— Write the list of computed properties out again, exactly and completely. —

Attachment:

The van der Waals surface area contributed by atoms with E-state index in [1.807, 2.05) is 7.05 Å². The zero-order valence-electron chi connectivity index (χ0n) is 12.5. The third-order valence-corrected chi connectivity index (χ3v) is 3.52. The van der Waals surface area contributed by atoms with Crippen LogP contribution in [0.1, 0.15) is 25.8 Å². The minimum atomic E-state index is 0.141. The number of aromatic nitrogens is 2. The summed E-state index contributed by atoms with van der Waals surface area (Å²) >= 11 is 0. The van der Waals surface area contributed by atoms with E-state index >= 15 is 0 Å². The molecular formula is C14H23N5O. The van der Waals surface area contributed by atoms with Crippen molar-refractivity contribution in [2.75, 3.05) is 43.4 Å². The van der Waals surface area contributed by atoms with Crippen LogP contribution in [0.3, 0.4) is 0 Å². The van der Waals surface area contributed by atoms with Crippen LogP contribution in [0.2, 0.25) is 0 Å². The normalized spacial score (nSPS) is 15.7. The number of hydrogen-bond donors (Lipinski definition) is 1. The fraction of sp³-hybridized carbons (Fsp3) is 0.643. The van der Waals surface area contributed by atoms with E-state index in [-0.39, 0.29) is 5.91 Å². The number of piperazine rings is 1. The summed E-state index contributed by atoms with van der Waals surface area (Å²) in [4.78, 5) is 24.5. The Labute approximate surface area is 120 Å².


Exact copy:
The van der Waals surface area contributed by atoms with E-state index in [1.807, 2.05) is 7.05 Å². The zero-order valence-electron chi connectivity index (χ0n) is 12.5. The third-order valence-corrected chi connectivity index (χ3v) is 3.52. The van der Waals surface area contributed by atoms with Crippen LogP contribution in [0.1, 0.15) is 25.8 Å². The minimum atomic E-state index is 0.141. The number of aromatic nitrogens is 2. The summed E-state index contributed by atoms with van der Waals surface area (Å²) >= 11 is 0. The van der Waals surface area contributed by atoms with E-state index >= 15 is 0 Å². The molecular formula is C14H23N5O. The van der Waals surface area contributed by atoms with Crippen molar-refractivity contribution in [2.75, 3.05) is 43.4 Å². The van der Waals surface area contributed by atoms with Crippen LogP contribution in [0.3, 0.4) is 0 Å². The van der Waals surface area contributed by atoms with Crippen LogP contribution in [0.2, 0.25) is 0 Å². The normalized spacial score (nSPS) is 15.7. The number of hydrogen-bond donors (Lipinski definition) is 1. The fraction of sp³-hybridized carbons (Fsp3) is 0.643. The van der Waals surface area contributed by atoms with E-state index in [-0.39, 0.29) is 5.91 Å². The number of piperazine rings is 1. The summed E-state index contributed by atoms with van der Waals surface area (Å²) in [4.78, 5) is 24.5. The Labute approximate surface area is 120 Å².